Ad buyers and planners said they expected the new efforts to simplify the arduous, time-consuming and labor-intensive process of buying broad groups of local newspaper websites for national advertisers, an inconvenience they've long groaned about. And they expected that the competition between competing newspaper entities (not to mention the large online portals such as America Online and Google) to lead to a much-welcomed price war.
"It won't take 10 conversations to buy 10 newspapers anymore, so that's good," said Brenda White, VP-director of print investment, Publicis Groupe's Starcom Worldwide. "But I don't view it as a silver bullet."
'Still behind magazines'
Ms. White said the planned networks will likely ease concerns about efficiency and cost that buyers feel when purchasing newspaper-website ads. But she also said the systems won't do anything to address concerns she and other buyers share about the state of many newspaper's brands, which she says are a poor fit for many clients. "They're still behind magazines there," she said.
A McClatchy spokesman declined to comment. In a statement, a Tribune spokesman confirmed "active discussions with Gannett, McClatchy and others about creating an online national sales network," which he said were in the "formative stages."
A Gannett spokeswoman, however, pointed to a little-noticed-at-the-time December speech by Gannett CEO Craig Dubow that outlined the project.
"The goal is to create the largest network of newspaper-developed local sites for any advertiser to reach local consumers," Mr. Dubow told Wall Street analysts last month. "However, unlike past efforts in the industry in print or online, we need a network focused on customer needs, so business rules will include guaranteed inventory availability, standard pricing and simple billing."
Failures in past
Though newspapers generally have better local-market penetration than their online rivals, their past efforts at online national ad-sales networks have failed, either because the individual publishers' holdings weren't broad enough to offer a true national ad buy, or because of a failure to offer standardized ad units and guarantee run times.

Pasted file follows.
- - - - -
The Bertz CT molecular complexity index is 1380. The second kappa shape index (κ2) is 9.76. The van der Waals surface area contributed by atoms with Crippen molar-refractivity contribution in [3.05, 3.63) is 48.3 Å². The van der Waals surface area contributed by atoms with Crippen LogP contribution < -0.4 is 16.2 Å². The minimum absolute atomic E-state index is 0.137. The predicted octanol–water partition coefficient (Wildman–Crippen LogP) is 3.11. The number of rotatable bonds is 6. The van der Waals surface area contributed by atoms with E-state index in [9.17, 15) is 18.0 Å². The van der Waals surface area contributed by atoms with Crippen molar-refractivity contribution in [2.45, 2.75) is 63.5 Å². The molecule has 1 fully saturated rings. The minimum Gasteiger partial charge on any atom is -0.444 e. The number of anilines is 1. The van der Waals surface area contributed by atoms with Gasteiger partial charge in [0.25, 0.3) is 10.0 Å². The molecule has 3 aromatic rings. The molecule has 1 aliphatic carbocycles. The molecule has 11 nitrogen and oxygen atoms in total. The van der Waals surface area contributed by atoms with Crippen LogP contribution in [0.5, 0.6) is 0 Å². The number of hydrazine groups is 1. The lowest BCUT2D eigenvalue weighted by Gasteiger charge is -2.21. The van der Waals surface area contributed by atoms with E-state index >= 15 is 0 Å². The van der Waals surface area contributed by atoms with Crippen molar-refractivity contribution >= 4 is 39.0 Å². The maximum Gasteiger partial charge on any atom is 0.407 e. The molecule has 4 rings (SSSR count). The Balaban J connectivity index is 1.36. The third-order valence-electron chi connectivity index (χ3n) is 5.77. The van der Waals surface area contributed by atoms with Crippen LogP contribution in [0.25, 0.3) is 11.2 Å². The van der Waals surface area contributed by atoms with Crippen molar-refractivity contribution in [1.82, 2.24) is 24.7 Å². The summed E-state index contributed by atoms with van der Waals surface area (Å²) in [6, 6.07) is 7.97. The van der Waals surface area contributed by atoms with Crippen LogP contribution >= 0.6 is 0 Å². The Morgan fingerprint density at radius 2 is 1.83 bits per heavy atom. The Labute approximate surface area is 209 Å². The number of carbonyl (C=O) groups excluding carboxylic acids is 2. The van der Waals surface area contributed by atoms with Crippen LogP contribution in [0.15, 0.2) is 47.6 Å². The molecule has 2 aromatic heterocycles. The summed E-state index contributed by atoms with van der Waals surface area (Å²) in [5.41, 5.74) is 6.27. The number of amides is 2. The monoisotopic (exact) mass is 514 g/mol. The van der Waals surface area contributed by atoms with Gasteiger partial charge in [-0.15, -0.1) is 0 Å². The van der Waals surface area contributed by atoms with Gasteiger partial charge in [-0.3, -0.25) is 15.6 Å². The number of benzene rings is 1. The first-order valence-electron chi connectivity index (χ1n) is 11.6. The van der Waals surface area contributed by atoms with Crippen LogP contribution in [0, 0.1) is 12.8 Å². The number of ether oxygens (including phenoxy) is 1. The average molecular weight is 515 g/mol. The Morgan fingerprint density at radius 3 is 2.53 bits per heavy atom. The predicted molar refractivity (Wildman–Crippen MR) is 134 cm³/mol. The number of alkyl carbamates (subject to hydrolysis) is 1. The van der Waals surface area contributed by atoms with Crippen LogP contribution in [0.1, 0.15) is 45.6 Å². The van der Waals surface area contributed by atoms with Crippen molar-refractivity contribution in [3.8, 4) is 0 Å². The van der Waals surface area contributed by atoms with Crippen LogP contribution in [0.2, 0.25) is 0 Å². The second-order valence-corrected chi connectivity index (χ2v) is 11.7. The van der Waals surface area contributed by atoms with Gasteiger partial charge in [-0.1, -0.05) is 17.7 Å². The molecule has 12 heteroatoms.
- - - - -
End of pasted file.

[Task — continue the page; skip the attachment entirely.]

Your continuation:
Infighting was also a concern. "We were constantly being undermined by the big publishers," said James Warwick, who ran the Internet Press Association, an online newspaper-ad network launched in 1998 that folded last year. He said publisher-backed ventures such as the late Knight-Ridder's Real Cities network of sites would consistently undercut the prices he offered to national advertisers, devaluing his inventory -- and theirs. "The pricing was destructive."
Mr. Warwick sees potential for more damaging inter-paper squabbling in a rival consortium of major publishers that is teaming with Yahoo to offer its own online advertising network. That group includes Hearst Newspapers, MediaNews Group, E.W. Scripps Co., Lee Enterprises, Belo Corp., Cox Newspapers, Morris Communications and Journal Register Co. One reason that group came together was to respond to concerns that the largest three publishers were raising fees they charged to be part of the CareerBuilder job-ads network they co-own.
Even with the potential squabbling, however, media buyers said they will welcome any steps the newspaper industry makes toward becoming more advertiser-friendly. "To date online, they've been providing regional solutions to a national-advertising world," said Jeff Lanctot, VP-general manager of Avenue A/ Razorfish. "It's good to see them thinking about big, scalable solutions."